Once upon a time a leftover almond orchard lingered in our suburban street. The grown-ups walked by the orchard every day on their way to the bus or the train or the shops. Mostly they ignored it, although in spring their inward-looking eyes might stray outwards for a moment to graze the pale pink petals fading to their magenta centre.
It was us children who knew the world which flourished among the twisted trunks of the almond trees. On hot summer mornings we escaped the dullard wizards and witches who would confine us to our weatherboard prisons. We slipped, one by one, two by two into the insect-buzzing grass between the trees. Provisioned with nectar of orange cordial, and slices of the softest bread filled with white and gold fragments of egg carried in elf-made baskets of satiny tupperware, hunger could not call us away for hours at a time.
We children were kings and queens in our orchard kingdom. We stabbed holes with ragged fingernails into the stems of yellow flowers to weave crowns and royal necklaces. We built stone castles from fallen branches and dug moats of flattened grass. We jousted on stick chargers and brandished twiggy swords, clutched our ketchup bleeding hearts and roiled in deaths which left our hair and clothes covered in emerald seeds.
One day, a knight in golden bark armour scaled a tower tree to rescue a long-haired princess. He stretched to receive his silver-furred almond reward, and tumbled from his brave steed branch into the maw of the dragon roots below. The dragon took him, one piercing bite, and there the brave knight lay, pale and still.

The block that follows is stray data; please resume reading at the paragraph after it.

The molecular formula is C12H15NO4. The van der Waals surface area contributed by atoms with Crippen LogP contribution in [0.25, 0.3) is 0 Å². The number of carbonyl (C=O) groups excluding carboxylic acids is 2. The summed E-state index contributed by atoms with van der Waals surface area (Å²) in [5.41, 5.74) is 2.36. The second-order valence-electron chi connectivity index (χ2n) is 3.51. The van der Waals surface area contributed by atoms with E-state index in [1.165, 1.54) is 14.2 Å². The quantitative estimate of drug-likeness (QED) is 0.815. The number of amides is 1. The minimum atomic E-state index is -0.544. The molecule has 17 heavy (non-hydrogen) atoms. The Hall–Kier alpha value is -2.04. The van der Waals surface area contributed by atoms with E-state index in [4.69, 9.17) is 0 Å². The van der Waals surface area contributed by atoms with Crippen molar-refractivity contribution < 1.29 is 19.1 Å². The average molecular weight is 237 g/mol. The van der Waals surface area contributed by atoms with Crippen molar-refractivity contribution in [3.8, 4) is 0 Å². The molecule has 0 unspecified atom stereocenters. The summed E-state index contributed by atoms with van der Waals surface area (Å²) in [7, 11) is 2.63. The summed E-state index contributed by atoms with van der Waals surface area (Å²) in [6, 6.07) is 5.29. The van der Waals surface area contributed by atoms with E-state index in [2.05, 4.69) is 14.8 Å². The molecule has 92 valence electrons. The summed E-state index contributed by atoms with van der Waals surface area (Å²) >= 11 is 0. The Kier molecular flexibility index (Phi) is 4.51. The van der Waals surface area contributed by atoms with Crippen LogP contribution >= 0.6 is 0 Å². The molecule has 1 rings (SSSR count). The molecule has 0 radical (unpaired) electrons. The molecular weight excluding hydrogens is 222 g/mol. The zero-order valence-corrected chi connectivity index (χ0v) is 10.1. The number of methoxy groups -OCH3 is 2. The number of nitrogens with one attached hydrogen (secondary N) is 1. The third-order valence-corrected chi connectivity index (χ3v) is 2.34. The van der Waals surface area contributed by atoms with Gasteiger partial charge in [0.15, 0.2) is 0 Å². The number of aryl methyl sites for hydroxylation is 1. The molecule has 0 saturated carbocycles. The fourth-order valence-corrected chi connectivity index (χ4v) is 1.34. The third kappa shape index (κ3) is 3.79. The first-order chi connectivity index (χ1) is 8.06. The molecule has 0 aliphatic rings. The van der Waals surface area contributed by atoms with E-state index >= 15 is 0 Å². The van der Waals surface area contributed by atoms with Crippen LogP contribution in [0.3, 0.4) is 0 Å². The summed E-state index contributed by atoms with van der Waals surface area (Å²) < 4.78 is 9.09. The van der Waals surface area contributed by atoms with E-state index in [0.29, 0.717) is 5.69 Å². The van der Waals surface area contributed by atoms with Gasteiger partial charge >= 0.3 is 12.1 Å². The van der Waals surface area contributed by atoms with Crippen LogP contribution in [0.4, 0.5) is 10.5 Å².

The dullard wizards and witches wept, and forbad us kings and queens forever from the orchard kingdom. They imprisoned us in the weatherboard boxes and when the hundred years of our sentences had passed, we were sent into exile to the playground at the other end of the street.
The playground’s hard wooden roundabout, molten metal slides and black asphalt surfaces scraped our bare knees and elbows, no longer protected by golden bark armour. We kings and queens rebelled, but when we scorned the hard-edged playground and sneaked to our orchard kingdom, we found our entry blocked.
Not by dragons, which we could have dealt with, but by a looming thicket of silver thorns adorned with spells warning Danger Keep Out in rampant red letters.
Worse, the thorny thicket wielded magic to conceal the orchard kingdom from our sight. No amount of squinting past the razor points would reveal our erstwhile country. The knobbled trees, the long grass and the yellow flowers had disappeared, hidden behind a veil of open hot sky and red earth scarred with trenches marked with lines of string.